23 March 2015

National IPR Policy - What is the IPR Think Tank thinking?

by Dr. Gaurav Gupta

The Department of Industrial Policy and Promotion (DIPP) formed a six member committee on 22nd October, 2014 to formulate National IPR Policy. The committee, referred to as the “IPR Think Tank”, is headed by Justice Prabha Sridevan, former judge at Madras High Court and Chairperson of Intellectual Property Appellate Board (IPAB). The draft National IPR Policy was released by the IPR Think Tank within 2 months of its formation.

The draft policy shows government’s intent and aspiration to stimulate domestic IP creation and innovation in India. Specifically, the IPR Think Tank has outlined a vision to make India a country where: (1) creativity and innovation are encouraged for the benefit of society; (2) advancement in science and technology, arts and culture, traditional knowledge and biodiversity resources are promoted by IPR; and (3) knowledge that is owned is shared. The IPR Think Tank has called for establishing an IPR system that would promote innovation and creativity in a knowledge economy; accelerate economic growth, employment and entrepreneurship; enhance socio-cultural development; protect public health, food security, and environment. The IPR Think Tank has enunciated a seven-point objective with several action points under each objective as discussed below.


IP Awareness and Promotion  

Increasing the awareness of the benefits of IP assets, the conversion of knowledge into IP assets, and the respect for others’ IPR are considered as fundamental requirements for a robust IPR regime. The draft policy proposes to:

(i) Initiate a national level campaign of “Creative India; Innovative India”, and link it with other existing national campaigns, such as “Make in India”, “Digital India”, “Skill India”, “Smart Cities”.

(ii) Reach out to small scale businesses, corporate entities, farmers, artists, designers, and scientists, and propagate benefits of IP assets by way of audio / video materials, print media, and social media.

(iii) Involve eminent personalities as ambassadors, create moving exhibits, run awareness programs in multiple languages and in pictorial format to benefit those who cannot read.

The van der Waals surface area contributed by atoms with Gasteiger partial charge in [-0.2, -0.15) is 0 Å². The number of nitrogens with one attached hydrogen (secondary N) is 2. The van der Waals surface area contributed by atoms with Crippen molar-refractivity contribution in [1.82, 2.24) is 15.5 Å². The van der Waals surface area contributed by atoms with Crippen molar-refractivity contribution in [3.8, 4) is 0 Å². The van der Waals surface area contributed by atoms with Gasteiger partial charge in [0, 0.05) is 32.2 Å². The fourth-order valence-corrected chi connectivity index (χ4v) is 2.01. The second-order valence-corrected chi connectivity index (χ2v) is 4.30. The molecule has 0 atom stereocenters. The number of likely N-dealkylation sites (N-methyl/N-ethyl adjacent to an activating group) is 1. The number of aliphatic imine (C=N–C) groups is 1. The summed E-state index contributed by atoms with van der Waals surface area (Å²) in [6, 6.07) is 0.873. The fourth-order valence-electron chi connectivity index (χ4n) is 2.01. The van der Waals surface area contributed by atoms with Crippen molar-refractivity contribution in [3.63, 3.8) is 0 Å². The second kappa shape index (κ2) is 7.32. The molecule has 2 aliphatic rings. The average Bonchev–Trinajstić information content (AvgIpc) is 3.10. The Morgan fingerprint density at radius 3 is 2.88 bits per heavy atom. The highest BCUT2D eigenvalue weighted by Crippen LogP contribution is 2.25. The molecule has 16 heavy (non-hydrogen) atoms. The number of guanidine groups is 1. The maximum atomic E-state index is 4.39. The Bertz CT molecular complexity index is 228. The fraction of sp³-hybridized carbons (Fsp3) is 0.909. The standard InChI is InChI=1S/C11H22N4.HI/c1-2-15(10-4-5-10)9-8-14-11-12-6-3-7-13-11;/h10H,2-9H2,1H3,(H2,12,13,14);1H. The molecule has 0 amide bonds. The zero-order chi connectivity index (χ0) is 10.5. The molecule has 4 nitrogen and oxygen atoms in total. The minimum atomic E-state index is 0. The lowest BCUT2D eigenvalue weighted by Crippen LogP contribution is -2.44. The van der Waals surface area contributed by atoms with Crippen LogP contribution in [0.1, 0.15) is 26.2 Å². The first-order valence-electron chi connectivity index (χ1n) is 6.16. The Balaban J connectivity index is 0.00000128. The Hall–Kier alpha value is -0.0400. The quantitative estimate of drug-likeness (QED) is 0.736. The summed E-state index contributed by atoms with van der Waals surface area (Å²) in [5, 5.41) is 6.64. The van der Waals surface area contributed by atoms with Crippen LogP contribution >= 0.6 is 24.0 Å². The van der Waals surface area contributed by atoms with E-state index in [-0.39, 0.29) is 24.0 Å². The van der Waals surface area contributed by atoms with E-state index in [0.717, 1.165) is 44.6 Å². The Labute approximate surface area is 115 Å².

(iv) Announce an IPR day, establish creativity museum, and give monetary incentives.

(v)  Initiate IPR courses in schools and colleges, along with online and long distance learning programs.


Creation of IP

In order to promote the domestic creation of IP and to increase the number of IP filings, the following action points are proposed in the draft policy:

(i) Provide essential resources to creators and innovators to enable them to create IP

(ii) Make IP creation a key performance metric at various institutions.

(iii) Guide innovators to research on areas that are of national interest, and create industry-academia interface to facilitate IPR driven research and innovation.

(iv) Introduce utility model to benefit in protection of ‘small inventions’.

(v) Address the cost issue by giving a fee waiver to first-time filers, provide tax benefits for IP creation and filing.

Legal and Legislative Framework

The IPR Think Tank has acknowledged that the laws in India need to be revised in view of global developments and national interests with respect to social-economic needs. To this end, the draft policy seeks to:

(i) Review of existing IP laws to remove anomalies and inconsistencies, if any.

(ii) Introduce laws for utility models and trade secrets.

(iii) Take necessary steps to clarify, simplify, and streamline the processes related to administration and enforcement of IP rights, and make the processes transparent and time bound.


IP Administration and Management

The IPR Think Tank has called for improvements in the IP administration and management. The draft policy proposes to:

(i) Upgrade the IP offices, and grant adequate autonomy to the IP offices considering rapid growth, higher responsibilities, and the increased workload.